Monday, July 26, 2010

No Meatballs Aboudit!

   So this paper is pretty much right up my alley; something to do with my Italian heritage I think. I grew up with big family Sunday dinners and a large pot of gravy on the stove. Like most Italian-American families you grow up with meatballs, sausage, gravy (sauce), pasta, ricotta cheese, pizza, etc. But did you know Southern Italian cuisine did not touch a tomato until it was brought over from the Americas. In fact Southern Italian cuisine is associated with seafood, olive oil and spicy food. The Northern Italians are the ones who are associated with meat, butter and cream. So in retrospect all the fat belly Italian food we know and sometimes love does not represent true Southern Italian food.

   Let us start with the history of Southern Italy cuisine; and the multiplicity. The country as a whole has been influenced by the Greeks, Romans, Normans and Arabs. It started around the twelfth century B.C. with the Etruscans; ancient Romans who named the land Etruria. They expanded through modern Italy and are descendents of Latins and Campania. They cultivated a local grain called farro (a type of spelt) which fed Mediterranean people for thousands of years. This grain was extremely difficult to produce so it led to the push and popularity of wheat. Spaniards brought the Grenache grape to the Sardegna region; it is now called Cannonau [1]. A famous Genoan named Christopher Columbus brought back peppers, chiles, corn, potatoes and of course the staple of modern Italian cooking…the tomato. It is hard to imagine that Southern Italians waited over 2000 years to cook with a tomato. Tomatoes use to be considered dangerous and poisonous; I am so glad they figured out they were not poisonous. The meat herded in this mountainous, volcanic, hot region of Italy; are pigs, sheep, and lamb. Of course the Greeks left their mark in regards to churches and of course on the food. They taught Southern Italians how to cook seafood and how to work a good lamb.

   Most of the food we enjoy in the United States today came from the boat loads of immigrants from Southern Italy. The country of Italy has had its problems between the North and South just like the US did in the 1800's. Northern Italy has always been the industrial part of the country and where all of the wealth resides. The South was always poor; because of this groups were created to help feed the families living in these neighborhoods. In fact the country was not united until the 19th century. This poor region however has created some amazing foods we eat today. Napoli or Naples is the birth place of the pizza; which was a peasant food that kept people warm in the winter when food was sparse. Along with the pizzas of Southern Italy came the great varieties of red sauces. Other nuances of Southern Italian cooking can be found in the pasta and the cheese. Most Southern cheeses are hard outside of mozzarella. Most of the cheeses are also made from the milks of all types of livestock; except for pigs [7]. The pigs of course are definitely used for of course its meat, but Southern Italians of course love their sausage. I find this extremely ironic since Sicily was conquered in the 9th century by Muslims and was created into an Emirate. Muslim heritage, cuisine and the way of life is a large influence on Sicily today. The Muslims introduced spinach, almonds, rice; and when the Normans ruled Sicily they introduced casseroles, salt cod and stockfish. Refrigeration did not of course exist and the South was a warm climate; so meat and fish were smoked, dried, brined, pickled, etc. This led to of course using the pig again…the pig's fat was used to cook; mortadella, bacon, pancetta, and ham among other numerous dried sausages were created.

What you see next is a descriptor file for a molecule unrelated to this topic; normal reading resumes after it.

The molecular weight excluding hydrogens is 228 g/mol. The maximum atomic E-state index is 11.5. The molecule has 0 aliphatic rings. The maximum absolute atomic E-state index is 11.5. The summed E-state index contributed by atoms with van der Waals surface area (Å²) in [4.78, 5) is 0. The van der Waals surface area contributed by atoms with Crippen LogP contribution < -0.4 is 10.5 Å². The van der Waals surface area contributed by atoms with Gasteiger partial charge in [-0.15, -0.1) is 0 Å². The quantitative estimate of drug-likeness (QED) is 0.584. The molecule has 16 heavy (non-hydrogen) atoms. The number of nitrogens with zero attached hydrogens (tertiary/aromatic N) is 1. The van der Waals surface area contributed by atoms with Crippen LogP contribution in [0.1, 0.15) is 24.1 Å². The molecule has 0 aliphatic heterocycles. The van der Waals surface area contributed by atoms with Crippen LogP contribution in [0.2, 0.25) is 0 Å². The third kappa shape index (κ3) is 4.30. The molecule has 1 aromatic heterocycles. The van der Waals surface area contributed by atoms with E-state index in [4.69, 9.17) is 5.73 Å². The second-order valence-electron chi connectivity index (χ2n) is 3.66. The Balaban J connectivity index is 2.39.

Dry Macaroni is another staple of Southern Italy because it is suitable for storing, trading and transporting [3]. Shellfish and other seafood were extremely prominent in the South because of great fishing waters and climate. Major dishes using the shellfish and other Mediterranean frutti di mare; can be found cooked in wine, grilled over a fire, deep fried or tossed in pasta. One great recipe for frutti di mare is: Linguine ai Frutti di Mare the following is the recipe. I hope after reading this and trying out this recipe you will be inclined to try your hand at other Southern Italian cuisine; rather than just the fat belly lasagna, creamy cheese pastas and dressing drenched salads.